Setup is carried out through the onscreen menus. Although not the prettiest looking menu with its basic blocky graphics, its logical, intuitive layout gets the job done. The setup menu leaves no stone unturned, which is useful if you’ve opted to handle speaker setup manually.
The network menu is a little jazzier, with higher-res icons and attractive fonts. It lists the various functions – Internet Radio, Media Server, Flickr, Last.fm and Napster – and the interface for each service is easy to navigate, with simple left and right clicks taking you back and forth through each menu screen.
That said, we didn’t always see eye to eye with the remote, particularly at first glance. It’s cluttered with banks of identical buttons and some confusing labelling that makes little sense until you’ve read the manual. In its favour though, the menu and volume keys are thoughtfully placed and the brushed black finish looks fetching. There’s also a handy button that brings up a list of all the source inputs, allowing you to select one onscreen. It’s a learning remote too, so you can consolidate your handsets if you wish.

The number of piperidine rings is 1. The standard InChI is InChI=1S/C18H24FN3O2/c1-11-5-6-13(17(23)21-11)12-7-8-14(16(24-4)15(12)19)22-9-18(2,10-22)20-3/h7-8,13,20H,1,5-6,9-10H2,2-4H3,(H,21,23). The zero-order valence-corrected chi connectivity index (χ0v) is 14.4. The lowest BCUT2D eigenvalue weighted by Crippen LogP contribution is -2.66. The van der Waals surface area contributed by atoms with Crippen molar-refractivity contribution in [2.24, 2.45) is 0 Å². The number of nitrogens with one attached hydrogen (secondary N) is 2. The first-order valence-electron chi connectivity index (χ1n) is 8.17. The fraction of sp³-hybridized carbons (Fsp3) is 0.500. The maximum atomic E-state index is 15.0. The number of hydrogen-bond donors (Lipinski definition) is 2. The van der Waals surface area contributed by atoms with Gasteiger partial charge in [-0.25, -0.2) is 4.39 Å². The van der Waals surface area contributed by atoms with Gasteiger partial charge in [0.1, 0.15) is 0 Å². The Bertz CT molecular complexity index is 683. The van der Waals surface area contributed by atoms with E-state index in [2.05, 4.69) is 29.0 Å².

The bodywork may be leaner than your average receiver but its sound quality is super-sized. Don’t let that modest power rating fool you either, as the NR1602 is capable of mustering plenty of punch and dynamism from within its slimline frame.
Sliding old favourite Hellboy II: The Golden Army into the tray, the NR1602 turns its DTS HD Master Audio soundtrack into a thing of beauty. The climactic battle between Hellboy and Nuada is a breath-taking maelstrom of effects blaring from all seven speakers. Clanking weaponry, punches, kicks, stomping robotic footsteps – all whipped round the room with authority and dynamism. It’s a real thrill ride.